To complete this Norman Rockwell picture, one should add that Alice / Vincent's father was a clergyman. Vincent was born in Detroit in 1948, but the family moved to Arizona where he took to high school life like Al Capone to brandy snaps. "Did you see that movie, Ferris Bueller's Day Off? About a kid who ran his school just by being charming? I loved high school. I conned all my teachers into giving me good grades. I was the class clown. I had great-looking girlfriends. The toughest guys in the school were my best friends. I was an athlete, a four-year letterman in distance-running. I was in a band... I had everything going for me." Did he study? "I hated it. The things I liked doing were like art, physical education... I did really well in English literature, in creative writing. But [he drops his voice conspiratorially] I just died in algebra..."
A terrible loss to the world of pure maths, Cooper began writing songs in junior high and joined a band. The Earwigs begat the Spiders, who became the Nazz, who turned into Alice Cooper in 1968 when the charismatic Vincent decided he was the reincarnated spirit of a 17th-century witch by that name. The newly-maquillaged and out-to-shock quintet were spotted by Frank Zappa who signed them on to his label. But as their career went ballistic in the Seventies, two things started going wrong. One, Alice Cooper was drinking enough to irrigate an alcoholic desert; and two, the relationship between the real man and his stage incarnation had become inextricably difficult. He hired shrinks who explained that he might be killing off the "evil" Alice every night, but the stage construct was forcing him towards alcoholic poisoning.
"I used to say I drank to turn into Alice. Well, I was surprised to find out I was wrong. I didn't have to do that. Alice was always there. The very first show I ever did sober was after I just got out of hospital. [That is, detox clinic]. The formula had always been the same for thousands of nights -- make-up, bottle of whisky, check songs, show. And it worked, night after night. If anyone'd said, you can't wear that or sing that, I'd have said, no that's part of the equation. And if they'd said, you gotta take the alcohol away... The first night I went out on stage I was terrified. I'd done a thousand shows, all with alcohol and all of a sudden, they took that part away. I thought, what if I go out there and Alice doesn't show? Boy am I gonna look a jerk. But I got myself together, got the band and went out there and realised I had so much energy. I was sooo Alice. In fact, I was more Alice because the alcohol was taking away from the energy. And when I turned into him, it was automatic - but it was a different Alice. It wasn't a victim. Alice was always a victim. People were always beating him. He was always throwing up, getting his head cut off. He was really wretched. This new Alice had a straight spine. The old one had been Maso-Alice. This one was Sado-Alice. He was in total charge of the audience..."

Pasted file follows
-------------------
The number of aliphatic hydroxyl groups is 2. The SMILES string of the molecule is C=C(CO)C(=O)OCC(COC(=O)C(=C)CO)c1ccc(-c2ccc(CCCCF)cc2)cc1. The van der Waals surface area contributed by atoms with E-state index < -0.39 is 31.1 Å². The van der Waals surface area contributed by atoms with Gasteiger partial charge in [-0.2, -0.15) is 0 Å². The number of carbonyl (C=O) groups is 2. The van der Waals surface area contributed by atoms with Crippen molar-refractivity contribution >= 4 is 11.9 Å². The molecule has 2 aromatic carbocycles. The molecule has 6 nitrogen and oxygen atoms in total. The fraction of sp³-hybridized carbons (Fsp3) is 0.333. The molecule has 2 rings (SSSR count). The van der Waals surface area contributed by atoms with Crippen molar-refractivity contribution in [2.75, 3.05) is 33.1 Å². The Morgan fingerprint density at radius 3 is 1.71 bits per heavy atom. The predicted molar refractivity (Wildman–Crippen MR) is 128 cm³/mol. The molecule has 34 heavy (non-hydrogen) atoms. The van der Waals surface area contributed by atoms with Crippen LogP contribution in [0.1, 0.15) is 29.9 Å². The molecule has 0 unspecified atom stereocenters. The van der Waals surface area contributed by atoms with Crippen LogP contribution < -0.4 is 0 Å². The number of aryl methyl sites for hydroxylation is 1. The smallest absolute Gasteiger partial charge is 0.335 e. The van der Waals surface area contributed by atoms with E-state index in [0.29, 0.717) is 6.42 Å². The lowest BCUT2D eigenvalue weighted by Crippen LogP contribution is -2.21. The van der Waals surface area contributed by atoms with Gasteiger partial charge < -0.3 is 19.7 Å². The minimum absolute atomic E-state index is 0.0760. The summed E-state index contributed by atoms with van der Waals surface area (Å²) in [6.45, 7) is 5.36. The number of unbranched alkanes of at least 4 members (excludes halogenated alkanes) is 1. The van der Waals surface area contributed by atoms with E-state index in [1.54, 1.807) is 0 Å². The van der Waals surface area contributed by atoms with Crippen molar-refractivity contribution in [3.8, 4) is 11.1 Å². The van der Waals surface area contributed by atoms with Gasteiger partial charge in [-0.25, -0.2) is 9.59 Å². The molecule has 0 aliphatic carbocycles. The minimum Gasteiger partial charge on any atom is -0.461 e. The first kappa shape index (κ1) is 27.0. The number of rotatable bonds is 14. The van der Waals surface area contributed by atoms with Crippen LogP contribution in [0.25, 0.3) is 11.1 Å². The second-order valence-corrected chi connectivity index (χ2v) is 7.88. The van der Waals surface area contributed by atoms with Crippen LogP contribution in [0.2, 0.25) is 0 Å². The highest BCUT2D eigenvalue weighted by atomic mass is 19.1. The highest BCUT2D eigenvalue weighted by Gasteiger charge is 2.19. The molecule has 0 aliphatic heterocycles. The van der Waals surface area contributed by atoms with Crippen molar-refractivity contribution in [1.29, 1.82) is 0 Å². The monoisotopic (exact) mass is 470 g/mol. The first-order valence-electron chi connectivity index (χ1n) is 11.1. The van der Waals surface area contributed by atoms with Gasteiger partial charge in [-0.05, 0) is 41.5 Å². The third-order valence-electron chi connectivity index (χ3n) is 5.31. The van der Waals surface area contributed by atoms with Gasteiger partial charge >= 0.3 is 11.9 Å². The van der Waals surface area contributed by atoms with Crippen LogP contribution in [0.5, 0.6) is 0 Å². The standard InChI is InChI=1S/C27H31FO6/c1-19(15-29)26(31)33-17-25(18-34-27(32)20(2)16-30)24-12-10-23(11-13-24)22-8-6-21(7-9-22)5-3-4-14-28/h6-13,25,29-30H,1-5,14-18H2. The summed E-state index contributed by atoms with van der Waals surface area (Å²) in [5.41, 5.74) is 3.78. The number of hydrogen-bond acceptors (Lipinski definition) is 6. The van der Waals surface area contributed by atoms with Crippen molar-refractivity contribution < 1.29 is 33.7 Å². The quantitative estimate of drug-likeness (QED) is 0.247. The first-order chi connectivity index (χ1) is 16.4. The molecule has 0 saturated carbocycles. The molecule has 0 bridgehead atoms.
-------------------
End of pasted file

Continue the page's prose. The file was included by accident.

Genuinely scary at these rantipolar moments, Alice is soon back in Mr Nice Guyland, talking about his love of the well-crafted song. "I'm a complete songwriter junkie. Who are the great songwriters? Burt Bacharach and Paul McCartney, Paul Simon, Laura Nyro." Unprompted, he crooned an old Cilla Black number: " `Anyone who hadda heart, donk-donnggg' - why can't I write that?"
He has no plans, for the moment, to re-position himself as a relaxed crooner in the style of Tony Bennett. Had he never even tried singing, say, "I'll Be Loving You Always"? "No, I could never do that. Much as I appreciate people who can do Broadway and stuff, I'm brutally loyal to hard rock. I have fun playing Alice and being Alice and I know who Alice is." So, having no future to discuss, we sat and talked about families, and his 21-year marriage and how he coaches the "little league" school teams in soccer and baseball. And it was all fantastically comfy-cosy, talking to the serial victim of a thousand guillotinings about his desire to be "a great dad. I wanna be as great a dad as I am a rock star. I wanna be as great a husband as I am a rock star. I don't wanna be confined to `Here's Alice Cooper the rock star'. I wanna be multi-everything."